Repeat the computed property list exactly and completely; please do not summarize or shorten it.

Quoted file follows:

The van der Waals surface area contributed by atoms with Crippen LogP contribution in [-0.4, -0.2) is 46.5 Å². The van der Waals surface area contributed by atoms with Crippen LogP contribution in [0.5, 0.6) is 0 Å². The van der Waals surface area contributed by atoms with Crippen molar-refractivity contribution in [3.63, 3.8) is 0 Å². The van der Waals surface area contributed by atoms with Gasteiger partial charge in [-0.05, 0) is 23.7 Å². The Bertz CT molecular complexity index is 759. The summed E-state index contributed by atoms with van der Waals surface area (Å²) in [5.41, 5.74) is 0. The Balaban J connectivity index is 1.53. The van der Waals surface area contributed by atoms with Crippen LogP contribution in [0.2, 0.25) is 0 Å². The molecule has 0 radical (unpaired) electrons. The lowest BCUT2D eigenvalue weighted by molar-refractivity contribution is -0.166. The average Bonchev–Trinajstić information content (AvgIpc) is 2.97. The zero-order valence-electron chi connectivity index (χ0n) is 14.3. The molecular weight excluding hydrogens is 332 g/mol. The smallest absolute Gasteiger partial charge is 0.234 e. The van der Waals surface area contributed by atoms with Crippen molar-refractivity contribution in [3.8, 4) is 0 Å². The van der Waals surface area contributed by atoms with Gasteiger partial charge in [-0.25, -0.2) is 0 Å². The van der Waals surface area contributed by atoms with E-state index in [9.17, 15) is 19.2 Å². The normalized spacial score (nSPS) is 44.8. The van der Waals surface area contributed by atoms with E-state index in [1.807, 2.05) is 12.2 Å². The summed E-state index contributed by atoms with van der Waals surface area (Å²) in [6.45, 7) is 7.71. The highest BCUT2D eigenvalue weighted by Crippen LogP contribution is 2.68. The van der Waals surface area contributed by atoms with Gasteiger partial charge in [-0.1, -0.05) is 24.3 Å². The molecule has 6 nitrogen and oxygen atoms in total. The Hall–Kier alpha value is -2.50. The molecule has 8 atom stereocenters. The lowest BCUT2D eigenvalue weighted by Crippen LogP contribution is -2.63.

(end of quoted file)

The van der Waals surface area contributed by atoms with Crippen LogP contribution in [-0.4, -0.2) is 46.5 Å². The van der Waals surface area contributed by atoms with Crippen LogP contribution in [0.5, 0.6) is 0 Å². The van der Waals surface area contributed by atoms with Crippen molar-refractivity contribution in [3.63, 3.8) is 0 Å². The van der Waals surface area contributed by atoms with Gasteiger partial charge in [-0.05, 0) is 23.7 Å². The Bertz CT molecular complexity index is 759. The summed E-state index contributed by atoms with van der Waals surface area (Å²) in [5.41, 5.74) is 0. The Balaban J connectivity index is 1.53. The van der Waals surface area contributed by atoms with Crippen LogP contribution in [0.2, 0.25) is 0 Å². The molecule has 0 radical (unpaired) electrons. The lowest BCUT2D eigenvalue weighted by molar-refractivity contribution is -0.166. The average Bonchev–Trinajstić information content (AvgIpc) is 2.97. The zero-order valence-electron chi connectivity index (χ0n) is 14.3. The molecular weight excluding hydrogens is 332 g/mol. The smallest absolute Gasteiger partial charge is 0.234 e. The van der Waals surface area contributed by atoms with Crippen molar-refractivity contribution in [3.8, 4) is 0 Å². The van der Waals surface area contributed by atoms with Gasteiger partial charge in [-0.25, -0.2) is 0 Å². The van der Waals surface area contributed by atoms with E-state index in [9.17, 15) is 19.2 Å². The normalized spacial score (nSPS) is 44.8. The van der Waals surface area contributed by atoms with E-state index in [1.807, 2.05) is 12.2 Å². The summed E-state index contributed by atoms with van der Waals surface area (Å²) in [6.45, 7) is 7.71. The highest BCUT2D eigenvalue weighted by Crippen LogP contribution is 2.68. The van der Waals surface area contributed by atoms with Gasteiger partial charge in [-0.1, -0.05) is 24.3 Å². The molecule has 6 nitrogen and oxygen atoms in total. The Hall–Kier alpha value is -2.50. The molecule has 8 atom stereocenters. The lowest BCUT2D eigenvalue weighted by Crippen LogP contribution is -2.63.